His production this year has been worth his contract based upon WAR.
Meanwhile Taveras has been below replacement level providing negative value (-$1M). It's very likely the Reds will have spent $6.25M on Taveras to get negative production.
There is always the possibility that the Cubs could easily get enough out of Bradley for the $11M to basically be a wash (Bradley would just have to be roughly a 2 WAR player which is basically a league average player). Or they could trade him by eating money.
Bottom line the Reds can't absorb -$1M production at $6.25M as easily as the Cubs can eat a contract where the guy basically gives them market value. Even if they end up eating half of Bradley's money next season, the Cubs are better positioned to do it.
Dumb contracts hurt the Reds a lot more....
"This isnít stats vs scouts - this is stats and scouts working together, building an organization that blends the best of both worlds. This is the blueprint for how a baseball organization should be run. And, whether the baseball men of the 20th century like it or not, this is where baseball is going."---Dave Cameron, U.S.S. Mariner
I don't see either of those met. Bradley has not been on the DL for 75 days, and he is not on the DL at the end of the season (whether he is on the active roster 4/15/2010 is moot since the the first part did not happen).# 2011 may become $12M club option with $2M buyout if:
* Bradley has more than 75 days on DL in 2009, or
* Bradley is on DL at end of 2009 season with specific injury and not on active roster by 4/15/2010
Maybe I am missing something, but it looks like the Cubs are on the hook for $21M over the next two years.
Second he is only worth his contract this year if you ignore the $4M signing bonus. That goes somewhere, either this year or over the next two. Either way, the Cubs spent it.
Third, there is no way Bradley provides any production for the Cubs next year, as he certainly will not be playing for them. Knowing Lou, there is now way he lets him back in his clubhouse. Period.
Now the Cubs could trade him somewhere, pay for most of Bradley's contract, and maybe, just maybe that player provides some production for the Cubs. That's the best case scenario for them.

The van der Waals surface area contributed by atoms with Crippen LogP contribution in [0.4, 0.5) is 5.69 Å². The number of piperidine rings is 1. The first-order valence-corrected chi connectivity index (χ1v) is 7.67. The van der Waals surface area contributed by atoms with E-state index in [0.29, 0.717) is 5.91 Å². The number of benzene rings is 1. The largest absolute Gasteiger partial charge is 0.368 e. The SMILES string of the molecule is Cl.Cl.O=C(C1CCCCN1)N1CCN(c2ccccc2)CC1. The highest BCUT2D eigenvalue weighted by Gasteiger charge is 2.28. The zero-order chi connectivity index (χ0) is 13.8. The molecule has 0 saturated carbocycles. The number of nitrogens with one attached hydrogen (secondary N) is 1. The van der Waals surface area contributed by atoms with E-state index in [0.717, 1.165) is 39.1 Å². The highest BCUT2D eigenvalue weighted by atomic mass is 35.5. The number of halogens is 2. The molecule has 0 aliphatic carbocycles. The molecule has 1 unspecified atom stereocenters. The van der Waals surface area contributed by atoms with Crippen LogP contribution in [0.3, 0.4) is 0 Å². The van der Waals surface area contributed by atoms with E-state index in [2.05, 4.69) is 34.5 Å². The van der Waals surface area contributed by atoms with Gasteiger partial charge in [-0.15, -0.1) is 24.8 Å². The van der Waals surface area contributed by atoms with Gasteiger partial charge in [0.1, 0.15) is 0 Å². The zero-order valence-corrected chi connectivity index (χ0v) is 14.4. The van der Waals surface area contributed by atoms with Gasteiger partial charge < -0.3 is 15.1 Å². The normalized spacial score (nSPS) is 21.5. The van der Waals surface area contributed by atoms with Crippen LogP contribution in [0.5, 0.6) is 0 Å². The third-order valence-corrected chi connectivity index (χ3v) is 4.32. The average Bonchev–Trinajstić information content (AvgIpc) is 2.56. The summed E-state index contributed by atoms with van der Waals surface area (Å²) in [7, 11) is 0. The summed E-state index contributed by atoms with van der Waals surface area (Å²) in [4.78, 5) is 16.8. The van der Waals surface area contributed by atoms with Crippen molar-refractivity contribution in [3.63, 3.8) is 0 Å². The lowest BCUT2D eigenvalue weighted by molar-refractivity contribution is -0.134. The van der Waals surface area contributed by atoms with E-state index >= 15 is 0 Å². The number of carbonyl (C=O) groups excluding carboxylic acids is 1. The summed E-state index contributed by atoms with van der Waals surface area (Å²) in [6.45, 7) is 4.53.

And fourth, I agree that the Cubs can afford this type of mistake easier than the Reds can afford a mistake like Taveras, but that is different from saying that Taveras' contract is worse that Bradley's .
**BTW, I can't believe that I am defending Taveras' contract.
Last edited by TheNext44; 09-23-2009 at 07:08 PM.
"Imagination is more important than knowledge." -- Albert Einstein
In a way it's turips or hominy.... the Reds can't afford either.
Last edited by jojo; 09-23-2009 at 07:29 PM.
Reasonable people can argue about the merits of either contract (Taveras/Bradley) but here's why I contend that Bradley's is a much lesser sin despite being a bigger contract;
The Cubs signed him to 3 yr/$30M with provisions to limit it to $20M based upon health issues.
In essence, they paid him to produce 6.7 WAR over the contract. In year one he was projected to produce 3 WAR as a corner OFer. Aging him the typical .5 WAR/yr would suggest he'd be reasonably expected to put up 3, 2.5, 2 WAR respectively over the course of the contract with durability issues likely (projected 7.5 WAR).
Basically the Cubs signed him to a reasonable contract relative to fair market value for expected performance while mitigating injury risk with a buyout option for year three. Now of course they didn't mitigate the certainty that he's be a jerk which suggests a 3 year deal is riskier than projections might make it appear. Then again the Cubs were all in concerning a playoff run this season as they shouldve been.
The Reds basically signed Taveras to a 2 yr deal when year one projected as a bad idea and it was likely a 2 year deal wouldn't be necessary to get him to sign. Worse Taveras' service time would've meant automatic control of his 2010 season. We're they afraid of arbitration? They in essence signed him for what they thought they could change him into. That's a recipe for a bad marriage.
That said, both players really should've been 1 yr contract guys. The difference is that the Cubs gave a reasonable contract market-wise to a guy that probably wasn't going to settle for a one year deal in an effort to buy the last couple wins for a playoff run (they were at least right to not overestimate their chances to beat out the Cards). The Reds completely whiffed from a talent evaluation standpoint on a guy that possibly couldve been signed to a minor league deal.
The Cubs aren't going to get much in return for uncle Milt, I'd take him in a heartbeat.
Adding Milton Bradley and his contract didn't really hurt the Cubs much in the sense that they have a very large payroll budget. Financially, the contract would be potentially crippling for the Reds, but for the Cubs, it's peanuts. Also, it would have meant that the Reds needed to trade away someone else's contract to get him here.
Which of these would you rather have?
-Bronson Arroyo, Aaron Harang, or Francisco Cordero
+ whatever is received in a trade for Arroyo/Harang/Cordero
It's all context. Having Taveras has hurt the Reds more than having Bradley has hurt the Cubs, but if the Reds were to take on Bradley's contract, it would probably hurt the Reds more than having Taveras ever could. As for the Cubs, they're better off with Bradley than they are Taveras.
Unless they Cubs take on salary to get rid of him.
*if he qualifies as a super-two
On top of that, Brandon Phillips is due $11M, Aaron Harang is due $13M, Bronson Arroyo is due $11M, and Francisco Cordero is due $12M.
Having an aging, injury-prone Milton Bradley and his large contract would block the Reds' several outfield prospects and result in at least one of the above players no longer being on the team. He's just not worth adding to the team imo.
I don't see the Reds wanting to deal with the crap Bradley brings with him.